Turkey » 17 Best Beach Towns in Turkey

17 Best Beach Towns in Turkey

From the turquoise waters of Marmaris and Fethiye, to historic Alanya, magical Bozcaada and Kusadasi, these are the best beach towns in Turkey.

Ready to transport yourself to a sunshine-filled paradise? Turkey’s glittering Aegean and Mediterranean coastlines offer such a great variety of holiday options. You’ll find everything from world-class resorts to basic beach hideaways.

best beach towns in turkey
I’ll be sharing the best coastal towns in Turkey

Coastal towns in Turkey tend to offer a fascinating mix of history, adventure and colourful local culture. You can unwind in luxury on a beach beside the sparkling ocean in the morning, explore ancient ruins in the afternoon, and then party until the early hours. Some of the most popular towns in the Turkish Riviera, such as Bodrum and Antalya, offer the perfect mix of daytime buzz and nighttime fun. 

Holidays on the Turkish coast work for all budgets. You really will find everything from upmarket resort towns ideal for honeymooners, to tiny villages with cheaper family accommodation.

Ölüdeniz is one of the best beach towns in Turkey
Ölüdeniz is one of the best beach towns in Turkey

So, pack your sunnies and your swimming cozzy and come along with me as I take you on a tour of some of the best beach towns in Turkey.

The Most Beautiful Beach Towns in Turkey


This bustling resort suburb near Fethiye is famous for the blue lagoon of Ölüdeniz Tabiat Parki and the wide sandy sweep of Belceniz Beach. Overlooking the beach, Babadağ mountain’s peak is where thrill-seekers can take off in a tandem paraglider. 

Ölüdeniz is a beautiful beach town in Turkey

While the town can seem quite expensive, there are plenty of cheap dining and entertainment options on the back streets. Summer can be really busy here but if you go in the off-season (September is one of the best months) it’s much less hectic. 


If you feel like combining some history with your Turkish beach holiday, I can really recommend this town. Watched over by the battlements and spires of the medieval Alanya Castle, this pretty manages to walk the fine line between being a tourist hotspot and traditional Turkish town life. I had a great trip here a few years ago and have vivid memories of the gorgeous turquoise ocean.

Alanya, Turkey
Alanya is one of the best beach cities in Turkey

How do you fancy spending an afternoon exploring backstreet bazaars where shops selling baklava, Turkish delight and dolma will tempt you to snack? You can burn off a few of those holiday pounds with a swim… followed by an afternoon cocktail!

Alanya’s Seljuk-era castle on the hill is now an open-air museum where you can see exhibits of ancient weapons, sultan’s clothing and everyday items of medieval Turkish life. I’d also recommend looking out from the battlements across the red-tiled roofs of the town to Cleopatra Beach, where the fabled Egyptian queen is said to have swum.  


This charming, laid-back town on the Mediterranean coast near Fethiye is one of my favourite Turkish beach towns. Dalyan was once a Roman health spa and the mud baths and ancient ruins near the town are really fun to explore. The long curving sweep of Iztuzu Beach is perfect for swimming. You can sometimes be able to spot loggerhead turtles (known as caretta caretta turtles) basking in the warm water here too!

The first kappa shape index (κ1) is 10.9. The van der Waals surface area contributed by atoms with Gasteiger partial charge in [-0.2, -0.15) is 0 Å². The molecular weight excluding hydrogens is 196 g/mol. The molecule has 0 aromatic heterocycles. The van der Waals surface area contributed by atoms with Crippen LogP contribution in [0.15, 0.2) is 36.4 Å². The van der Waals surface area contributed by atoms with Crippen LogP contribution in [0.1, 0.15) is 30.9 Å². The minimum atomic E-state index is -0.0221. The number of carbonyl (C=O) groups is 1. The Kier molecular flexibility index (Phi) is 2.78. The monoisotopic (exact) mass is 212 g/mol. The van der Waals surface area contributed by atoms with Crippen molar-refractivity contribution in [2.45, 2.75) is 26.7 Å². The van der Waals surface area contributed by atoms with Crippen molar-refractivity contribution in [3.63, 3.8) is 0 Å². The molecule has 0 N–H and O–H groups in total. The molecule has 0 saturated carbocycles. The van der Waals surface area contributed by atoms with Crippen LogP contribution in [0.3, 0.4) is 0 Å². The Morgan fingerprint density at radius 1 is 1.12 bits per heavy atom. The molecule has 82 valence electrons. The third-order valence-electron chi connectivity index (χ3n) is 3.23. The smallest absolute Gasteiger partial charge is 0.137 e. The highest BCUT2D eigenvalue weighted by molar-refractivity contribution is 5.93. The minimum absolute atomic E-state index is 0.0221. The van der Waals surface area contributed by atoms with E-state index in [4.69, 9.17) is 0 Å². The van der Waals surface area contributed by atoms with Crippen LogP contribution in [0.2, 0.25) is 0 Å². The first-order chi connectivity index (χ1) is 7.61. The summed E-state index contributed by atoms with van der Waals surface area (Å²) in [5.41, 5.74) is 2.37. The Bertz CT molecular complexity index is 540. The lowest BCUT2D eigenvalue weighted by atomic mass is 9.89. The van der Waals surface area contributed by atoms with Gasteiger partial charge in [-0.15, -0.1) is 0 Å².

Dalyan is home to some of Turkey’s most beautiful landscapes

If you’re a lover of history and adventure, I’d recommend taking a day trip up the nearby Dalyan Çaya River to see the ornate 400 BC Lycian tombs carved into the cliffs. After a fun day out, you can return to Dalyan and get stuck into generous plates of Turkish and western food in one of the town’s many restaurants.

Dalyan carvings
Dalyan tombs are a must-visit


With its tranquil, reflective waters and colourful seafront, Marmaris is definitely one of the most beautiful places on the Turkish coastline. The gorgeous backdrop of mountains clad with deep green pine forests gives Marmaris the feeling of a glamorous European resort such as Monaco (well, this is the Turkish Riveriera after all!)

Marmaris is one of the most popular beach towns in Turkey

The cobbled streets of the Old Town are a fascinating place to wander. Plus, you could easily spend hours exploring the restored castle of Süleyman the Magnificent, the greatest of all the Ottoman rulers.

Marmaris harbour
Marmaris harbour is full of charm

The coves and bays of the nearby Datça Peninsula are great for day trips, especially when cruise ships are in the port and you want to escape the crowds. Plus, if you’re wondering how to reach the town, flight connections to nearby Dalaman Airport make getting to this part of the Turkish coast nice and simple.


Close your eyes and imagine a perfect Turkish coastal town, with an old castle, crystal blue waters, Roman ruins and whitewashed houses. You’ve just imagined Bodrum! With accommodation options ranging from cheap “pensions” (the Turkish version of a B&B) to boutique hotels and ritzy beach resorts, you’ll have no trouble finding the perfect place to stay in Bodrum.

Bodrum is another of the most popular beach towns in Turkey

The ruins of the 4th century BC Greco-Roman Amphitheatre overlooking the town are a great place to get a feel for the many civilisations which have occupied Bodrum. For a fun day out, hop on a boat tour and visit Orak Island. With its warm waters, colourful fish and rocky coves, it’s a beautiful place to visit.